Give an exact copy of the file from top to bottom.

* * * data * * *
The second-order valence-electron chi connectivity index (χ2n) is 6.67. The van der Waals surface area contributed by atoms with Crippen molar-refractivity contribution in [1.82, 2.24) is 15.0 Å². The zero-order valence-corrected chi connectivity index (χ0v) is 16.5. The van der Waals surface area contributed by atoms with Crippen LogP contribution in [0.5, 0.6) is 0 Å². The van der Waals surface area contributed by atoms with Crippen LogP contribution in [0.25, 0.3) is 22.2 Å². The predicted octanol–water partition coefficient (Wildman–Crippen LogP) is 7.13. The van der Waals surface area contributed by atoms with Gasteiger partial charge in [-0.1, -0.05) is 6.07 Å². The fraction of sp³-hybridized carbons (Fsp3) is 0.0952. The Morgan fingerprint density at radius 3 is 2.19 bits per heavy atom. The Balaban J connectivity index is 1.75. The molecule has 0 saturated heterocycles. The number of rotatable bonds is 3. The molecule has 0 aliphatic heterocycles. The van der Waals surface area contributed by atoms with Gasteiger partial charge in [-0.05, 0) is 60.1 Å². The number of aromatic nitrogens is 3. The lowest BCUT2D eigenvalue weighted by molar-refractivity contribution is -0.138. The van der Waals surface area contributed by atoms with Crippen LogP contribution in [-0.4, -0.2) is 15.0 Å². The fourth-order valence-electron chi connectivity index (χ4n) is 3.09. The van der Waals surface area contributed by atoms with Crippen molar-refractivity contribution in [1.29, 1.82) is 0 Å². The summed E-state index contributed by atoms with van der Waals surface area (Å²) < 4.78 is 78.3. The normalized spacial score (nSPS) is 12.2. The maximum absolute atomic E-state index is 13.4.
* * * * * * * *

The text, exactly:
The second-order valence-electron chi connectivity index (χ2n) is 6.67. The van der Waals surface area contributed by atoms with Crippen molar-refractivity contribution in [1.82, 2.24) is 15.0 Å². The zero-order valence-corrected chi connectivity index (χ0v) is 16.5. The van der Waals surface area contributed by atoms with Crippen LogP contribution in [0.5, 0.6) is 0 Å². The van der Waals surface area contributed by atoms with Crippen LogP contribution in [0.25, 0.3) is 22.2 Å². The predicted octanol–water partition coefficient (Wildman–Crippen LogP) is 7.13. The van der Waals surface area contributed by atoms with Gasteiger partial charge in [-0.1, -0.05) is 6.07 Å². The fraction of sp³-hybridized carbons (Fsp3) is 0.0952. The Morgan fingerprint density at radius 3 is 2.19 bits per heavy atom. The Balaban J connectivity index is 1.75. The molecule has 0 saturated heterocycles. The number of rotatable bonds is 3. The molecule has 0 aliphatic heterocycles. The van der Waals surface area contributed by atoms with Gasteiger partial charge in [-0.05, 0) is 60.1 Å². The number of aromatic nitrogens is 3. The lowest BCUT2D eigenvalue weighted by molar-refractivity contribution is -0.138. The van der Waals surface area contributed by atoms with Crippen LogP contribution in [-0.4, -0.2) is 15.0 Å². The fourth-order valence-electron chi connectivity index (χ4n) is 3.09. The van der Waals surface area contributed by atoms with Crippen molar-refractivity contribution in [1.29, 1.82) is 0 Å². The summed E-state index contributed by atoms with van der Waals surface area (Å²) < 4.78 is 78.3. The normalized spacial score (nSPS) is 12.2. The maximum absolute atomic E-state index is 13.4.